And now, I wish you a Happy New Year, and many joyous reads ahead in 2019!

Japanese Literature Challenge 12

Several dear blog friends have inquired about hosting another Japanese Literature Challenge, which touches me as it is an interest for which my heart never wants to let go. In the previous eleven years, I have run it from June to January, but now I am beginning with January and ending in March. I think we should have at least three months in which to indulge this passion, especially as I believe that Frances and I spoke of reading The Pillow Book in February.

There will be give-aways during the challenge, which I will send internationally. One of them is the advanced reading copy I have of Mishima’s book Star which will be published by New Directions Publishing April 30, 2019. Another is a book I have from nyrb entitled The Gate by Natsume Soseki. I will also give away a copy of The Emissary by Yoko Tawada which recently won the 2018 National Book Award for Translated Literature. Of course, what would a Japanese Literature Challenge by without Haruki Murakami? I will give away a Vintage Mini copy of his book, Desire, in which the “five weird and wonderful tales collected here each unlock the many-tongued language of desire, whether it takes the form of hunger, lust, sudden infatuation or the secret longings of the heart.” (back cover)

Since blogging has expanded into other social platforms, let’s use #JLC12 on Twitter or Instagram. And if you’ll leave a comment here, on this post, I will publish a weekly update including the book(s) you read and a link to your post if you wrote one.

So please, join The Reading Life, Graasland, Reading The World, Terri Talks Books, Tredynas Days, and me in this year’s Japanese Literature Challenge 12. I am eager to begin.

Hard-Boiled Wonderland and The End of The World by Haruki Murakami (And, Here’s To Beginning The Japanese Literature Challenge 9!)

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“Well, it’s like this. Deep in your consciousness there’s this core that is imperceptible to yourself. In my case, the core is a town. A town with a river flowing through it and a high brick wall surrounding it. None of the people in the town can leave. Only unicorns can go in and out. The unicorn absorbs the egos of the townpeople like blotter paper and carry them outside the wall. So the people in the town have no ego, no self. I live in the town – or so the story goes. I don’t know any more than that, since I haven’t actually seen any of this with my own eyes.” (p. 359)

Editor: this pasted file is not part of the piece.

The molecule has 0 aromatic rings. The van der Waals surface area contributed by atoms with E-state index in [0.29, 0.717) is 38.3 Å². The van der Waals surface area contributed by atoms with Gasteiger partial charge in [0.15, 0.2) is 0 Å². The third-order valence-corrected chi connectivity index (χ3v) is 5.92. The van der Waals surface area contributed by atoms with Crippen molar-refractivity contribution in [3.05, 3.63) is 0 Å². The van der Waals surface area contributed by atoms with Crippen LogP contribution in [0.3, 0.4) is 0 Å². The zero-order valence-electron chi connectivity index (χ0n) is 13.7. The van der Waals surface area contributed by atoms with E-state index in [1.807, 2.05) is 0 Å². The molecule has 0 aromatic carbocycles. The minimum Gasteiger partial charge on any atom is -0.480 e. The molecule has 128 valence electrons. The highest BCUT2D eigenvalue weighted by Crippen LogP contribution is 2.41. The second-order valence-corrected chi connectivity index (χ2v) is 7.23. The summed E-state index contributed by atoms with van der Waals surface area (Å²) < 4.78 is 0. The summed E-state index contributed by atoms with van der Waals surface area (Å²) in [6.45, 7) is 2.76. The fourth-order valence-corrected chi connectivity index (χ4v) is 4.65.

And that, from the first person point of view of our narrator, is about as succinct a description of this bizarre book as I can record. Bizarre, but of course wonderful at same time.

When the novel opens we are in an elevator, an elevator as big as an office, which travels so smoothly it is hard to tell if it is moving at all. It opens to reveal a chubby, lovely seventeen year old girl dressed entirely in pink, who takes him to a dark abyss into which he must jump in order to meet an old man in “a secret laboratory behind a subterranean waterfall just to escape inquisitive eyes.”

The old man is the girl’s grandfather, a biologist who says he is researching the mammalian palate. Apparently he has hired our nameless narrator, later called a Dreamreader, to launder and shuffle numbers by converting them in his brain.

Two entities are at war with each other over data; one is the Calcutecs who protect information, the other is the Semiotecs who steal information. Here, in part, lies the hard-boiled detective stuff, for when our narrator is given a skull from the old man as a present, it is the Semiotecs who break into his apartment to steal it. Apparently, this skull has value for reasons not entirely clear to us. (Only later do we discover that this is where the minds are kept.)

Alternating chapters with the grandfather, dark slimy tunnels, a seventeen year old girl and our narrator, are parallel chapters in which he dwells in the Town. The Town has a Wall, and a River, a Gatekeeper and a Pond. But, it doesn’t have anyone’s shadow. Those who dwell in the town must be severed from their shadows, which are sent to exile. “As the Gatekeeper warned you,” the old officer continues, “one of the conditions of this Town is that you cannot possess a shadow. Another is that you cannot leave. Not as long as the Wall surrounds the Town.”

The Town resembles Stepford to me, or the land where It dwells in A  Wrinkle in Time. It does next seem that its inhabitants (such as the Colonel, the Gatekeeper, the Librarian) are allowed personal choice, or freedom to be themselves. In fact, it seems as if they have been robbed of emotions which make life less than orderly. The Librarian, in fact, is unfulfilled. No matter how much she consumes for dinner, she is never satiated. She claims it is because she has a gastric disorder, but I think the emptiness reflects her heart, rather than her stomach.

Our narrator’s shadow tells him:

“Just now, you spoke of the Town’s perfections. Sure, the people here-the Gatekeeper aside-don’t hurt anyone. No one hurts each other, no one has wants. All are contented and at peace. Why is that? It’s because they have no mind.”

“That much I know too well,” I say.

“It is by relinquishing their mind that the Townfolk lose time; their awareness becomes a clean slate of eternity. As I said, no one grows old or dies. All that’s required is that you strip away the shadow that is the grounding of the self and watch it die. Once your shadow dies, you haven’t a problem in the world. You need only to skim off the discharges of the mind that rise each day.”